Monday, September 18, 2023

Harvest Monday - 18 September 2023

As this past week progressed, we got more and more warnings about the potential for Hurricane Lee to possibly strike us. Toward the end of the week, it became more clear that the storm would veer east of us, and that's what happened, hitting coastal Maine and the Canadian Maritimes as a tropical storm. So on Saturday we just got showers and gusty winds. That's good, because no one needs a hurricane!

Some more "first harvests" rolled in this week, and that's where I'll start. The fiery hot Habanero peppers made their first appearance on Monday. This is a hybrid version called "Helios" from the Johnny's Selected Seeds breeding program, and it's earlier and more productive than the open-pollinated parent.

Helios (F1) Habanero peppers

 Looking very similar, but with a much different flavor, is "Habanada." A friend gave me a plant last year and I saved seeds. It has all the floral characteristics of Habanero, but with no heat. As such, it's a good "seasoning pepper" for such things as bean dishes. Have to make sure not to mix them up with the hot version!

Habanada (OP)

The bullhorn-style hybrid sweet pepper "Escamillo," also from Johnny's, came in this week.

Escamillo (F1) sweet pepper

This year I tried an experiment, planting a small crop of short-maturing sweet corn late in the season. I unfortunately don't remember exactly when I  planted it, but it was definitely late June or early July. The variety is "Early SunGlow," with a maturity of 60-65 days, which is really quick by my other standards. It is a "normal sugary" (su) type, and as such, it is not as sweet as my others. Now that I'm used to really sweet corn, SunGlow, although well-formed and crisp, was disappointing after trying it several times this week. I'll go through and pick the rest of the crop, boiling the ears and cutting off the kernels, which will be fine in other dishes.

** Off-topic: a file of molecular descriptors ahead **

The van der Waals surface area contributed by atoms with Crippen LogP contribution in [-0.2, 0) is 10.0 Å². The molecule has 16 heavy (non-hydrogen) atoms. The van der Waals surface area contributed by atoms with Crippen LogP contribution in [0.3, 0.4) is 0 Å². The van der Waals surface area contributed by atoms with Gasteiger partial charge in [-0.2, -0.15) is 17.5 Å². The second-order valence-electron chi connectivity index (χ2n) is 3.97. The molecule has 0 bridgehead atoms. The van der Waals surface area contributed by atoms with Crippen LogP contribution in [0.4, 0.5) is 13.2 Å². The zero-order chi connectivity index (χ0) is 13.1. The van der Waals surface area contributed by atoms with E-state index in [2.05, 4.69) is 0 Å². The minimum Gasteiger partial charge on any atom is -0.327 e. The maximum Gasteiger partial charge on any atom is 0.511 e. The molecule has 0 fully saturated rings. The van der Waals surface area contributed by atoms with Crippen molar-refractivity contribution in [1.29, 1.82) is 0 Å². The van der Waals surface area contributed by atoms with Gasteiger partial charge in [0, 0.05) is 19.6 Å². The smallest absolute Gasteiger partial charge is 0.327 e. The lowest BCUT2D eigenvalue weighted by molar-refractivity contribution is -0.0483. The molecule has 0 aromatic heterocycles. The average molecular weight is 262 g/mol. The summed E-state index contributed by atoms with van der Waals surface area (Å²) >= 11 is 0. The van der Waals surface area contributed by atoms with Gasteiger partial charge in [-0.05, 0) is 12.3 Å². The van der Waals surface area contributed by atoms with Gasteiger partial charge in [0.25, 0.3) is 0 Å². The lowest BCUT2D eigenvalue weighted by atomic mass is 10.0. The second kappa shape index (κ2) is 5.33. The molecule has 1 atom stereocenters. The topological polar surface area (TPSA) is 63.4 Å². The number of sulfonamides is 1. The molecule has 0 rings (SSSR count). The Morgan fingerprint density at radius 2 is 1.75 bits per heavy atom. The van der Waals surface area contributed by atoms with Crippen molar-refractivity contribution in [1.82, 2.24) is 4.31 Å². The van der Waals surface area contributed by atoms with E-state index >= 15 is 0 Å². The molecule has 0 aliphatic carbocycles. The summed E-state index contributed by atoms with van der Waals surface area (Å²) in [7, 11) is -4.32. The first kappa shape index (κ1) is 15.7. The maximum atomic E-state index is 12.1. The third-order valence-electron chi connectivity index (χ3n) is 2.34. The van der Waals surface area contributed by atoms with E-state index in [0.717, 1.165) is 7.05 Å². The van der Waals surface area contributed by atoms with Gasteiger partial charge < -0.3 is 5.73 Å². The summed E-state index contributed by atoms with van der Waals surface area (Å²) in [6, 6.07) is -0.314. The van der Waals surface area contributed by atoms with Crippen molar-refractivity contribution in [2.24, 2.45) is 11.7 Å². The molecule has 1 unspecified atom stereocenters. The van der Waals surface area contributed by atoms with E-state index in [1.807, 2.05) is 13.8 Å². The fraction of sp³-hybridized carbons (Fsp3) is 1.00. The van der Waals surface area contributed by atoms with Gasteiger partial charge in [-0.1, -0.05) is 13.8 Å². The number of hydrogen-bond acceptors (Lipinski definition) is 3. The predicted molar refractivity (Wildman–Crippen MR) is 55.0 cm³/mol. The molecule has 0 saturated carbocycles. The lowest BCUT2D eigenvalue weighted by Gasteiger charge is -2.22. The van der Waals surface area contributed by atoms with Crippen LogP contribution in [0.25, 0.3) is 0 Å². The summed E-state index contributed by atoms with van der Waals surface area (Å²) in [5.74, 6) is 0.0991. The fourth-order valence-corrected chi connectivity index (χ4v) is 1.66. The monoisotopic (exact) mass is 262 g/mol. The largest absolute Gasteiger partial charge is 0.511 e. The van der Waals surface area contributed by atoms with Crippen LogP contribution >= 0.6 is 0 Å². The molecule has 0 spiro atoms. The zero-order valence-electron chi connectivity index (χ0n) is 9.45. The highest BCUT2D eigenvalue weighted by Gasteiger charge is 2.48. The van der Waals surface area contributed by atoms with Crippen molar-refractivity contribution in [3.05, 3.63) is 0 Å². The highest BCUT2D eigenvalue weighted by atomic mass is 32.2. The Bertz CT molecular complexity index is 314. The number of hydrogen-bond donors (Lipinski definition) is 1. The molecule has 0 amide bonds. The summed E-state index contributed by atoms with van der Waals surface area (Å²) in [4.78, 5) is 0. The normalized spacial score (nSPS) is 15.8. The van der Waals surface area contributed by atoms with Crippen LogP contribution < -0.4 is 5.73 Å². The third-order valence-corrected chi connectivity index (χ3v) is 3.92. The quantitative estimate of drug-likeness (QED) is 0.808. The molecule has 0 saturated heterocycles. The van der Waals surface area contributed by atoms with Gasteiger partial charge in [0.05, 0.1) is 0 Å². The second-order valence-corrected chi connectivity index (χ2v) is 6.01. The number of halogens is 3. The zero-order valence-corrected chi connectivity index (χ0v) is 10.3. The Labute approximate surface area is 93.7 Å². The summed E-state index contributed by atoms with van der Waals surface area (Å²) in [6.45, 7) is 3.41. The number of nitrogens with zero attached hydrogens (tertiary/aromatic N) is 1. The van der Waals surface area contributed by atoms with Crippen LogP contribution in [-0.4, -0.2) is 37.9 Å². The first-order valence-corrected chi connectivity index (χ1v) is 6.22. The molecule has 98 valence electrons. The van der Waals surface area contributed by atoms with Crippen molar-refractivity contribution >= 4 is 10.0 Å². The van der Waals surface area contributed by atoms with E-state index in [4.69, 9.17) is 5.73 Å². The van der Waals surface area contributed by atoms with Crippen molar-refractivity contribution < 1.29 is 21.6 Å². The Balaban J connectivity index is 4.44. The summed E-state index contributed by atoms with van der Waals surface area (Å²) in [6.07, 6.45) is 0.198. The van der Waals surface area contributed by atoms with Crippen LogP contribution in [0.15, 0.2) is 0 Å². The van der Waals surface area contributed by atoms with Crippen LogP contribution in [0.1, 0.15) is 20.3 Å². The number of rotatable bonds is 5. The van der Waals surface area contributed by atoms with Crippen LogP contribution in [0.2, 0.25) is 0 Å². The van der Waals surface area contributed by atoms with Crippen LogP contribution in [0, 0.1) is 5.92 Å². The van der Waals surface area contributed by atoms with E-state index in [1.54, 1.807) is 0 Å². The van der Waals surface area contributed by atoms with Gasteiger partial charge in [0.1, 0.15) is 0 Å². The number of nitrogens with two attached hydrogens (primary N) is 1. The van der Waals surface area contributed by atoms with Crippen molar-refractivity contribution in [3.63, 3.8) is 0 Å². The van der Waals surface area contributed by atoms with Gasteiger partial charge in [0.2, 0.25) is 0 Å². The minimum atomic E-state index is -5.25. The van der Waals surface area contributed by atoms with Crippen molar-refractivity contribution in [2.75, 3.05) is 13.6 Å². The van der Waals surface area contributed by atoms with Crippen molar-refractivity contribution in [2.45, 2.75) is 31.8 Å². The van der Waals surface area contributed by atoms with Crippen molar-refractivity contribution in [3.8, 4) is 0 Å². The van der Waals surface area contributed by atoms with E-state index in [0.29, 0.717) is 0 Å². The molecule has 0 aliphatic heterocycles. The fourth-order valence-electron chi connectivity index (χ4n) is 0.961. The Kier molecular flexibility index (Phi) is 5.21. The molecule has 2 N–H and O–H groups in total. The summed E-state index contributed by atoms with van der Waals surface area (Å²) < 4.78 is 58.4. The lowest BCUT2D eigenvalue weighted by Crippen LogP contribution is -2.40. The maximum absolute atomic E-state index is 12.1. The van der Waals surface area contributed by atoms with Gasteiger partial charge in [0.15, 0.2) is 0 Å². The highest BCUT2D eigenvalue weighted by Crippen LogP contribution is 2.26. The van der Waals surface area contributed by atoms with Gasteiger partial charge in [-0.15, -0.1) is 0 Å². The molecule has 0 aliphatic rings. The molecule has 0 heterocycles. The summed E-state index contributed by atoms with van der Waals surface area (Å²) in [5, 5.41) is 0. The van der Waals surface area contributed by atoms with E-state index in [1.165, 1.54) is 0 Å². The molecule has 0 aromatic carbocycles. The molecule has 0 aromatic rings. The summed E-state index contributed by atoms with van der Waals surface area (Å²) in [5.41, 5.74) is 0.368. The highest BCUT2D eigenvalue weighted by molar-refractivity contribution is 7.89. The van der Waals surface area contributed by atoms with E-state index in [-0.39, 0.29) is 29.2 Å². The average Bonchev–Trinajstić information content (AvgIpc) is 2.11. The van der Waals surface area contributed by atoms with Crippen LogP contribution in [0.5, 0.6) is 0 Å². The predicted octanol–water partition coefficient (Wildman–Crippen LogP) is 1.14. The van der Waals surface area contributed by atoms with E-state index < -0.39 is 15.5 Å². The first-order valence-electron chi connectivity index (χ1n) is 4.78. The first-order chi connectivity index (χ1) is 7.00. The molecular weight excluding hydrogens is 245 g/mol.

Early SunGlow (hybrid)

Last year a mystery squash grew out of my compost pile, and produced small white pumpkins. It must have come from a fall decoration composted the year before. I saved some seeds, and planted it this year. I think this variety is called Baby Boo, and I have to chuckle when I see them selling at the farm stands for $2 each.

Baby Boo

The combination of severe February weather, and a hard frost in mid-May, destroyed much of the fruit crop potential in this area. For us, we've gotten no peaches, apples, grapes, or blueberries. So it's a surprise that we got pears. This is the entire crop, and they're small and lumpy, but they always are, as the trees were planted in a too-shady spot (not by me). Still, it's nice to have them.

Anjou pears

Turning to general harvests, this was Monday's.

Monday general harvest

That day The Kitchen Goddess did the first large picking of the fall raspberries, nearly two pounds.

Fall raspberries

Wednesday's harvest was very colorful!

Wednesday harvest

Here's Friday's general harvest. I believe we're up to five pounds of raspberries just this week.

Friday harvest

A really nice harvest was taken at the community garden plot shared by TKG and her mother.

Community garden harvest

Late this week, TKG appropriated all my cayenne and Habanero peppers, and made mashes for what she calls "fermentation" but I call "science projects."

Fermenting Habanero and cayenne pepper mashes

That's all for this week. Thanks for reading, and I hope your harvests are coming in nicely. Thanks also to Dave at for hosting Harvest Monday.

1 comment:

  1. I can identify with the 'science experiments'! Our kitchen counter is full of several of them now. I'll bet the cayenne and habaneros make fiery sauces. It's good that Lee missed you, because truly no one needs a hurricane or the winds and rain that they bring!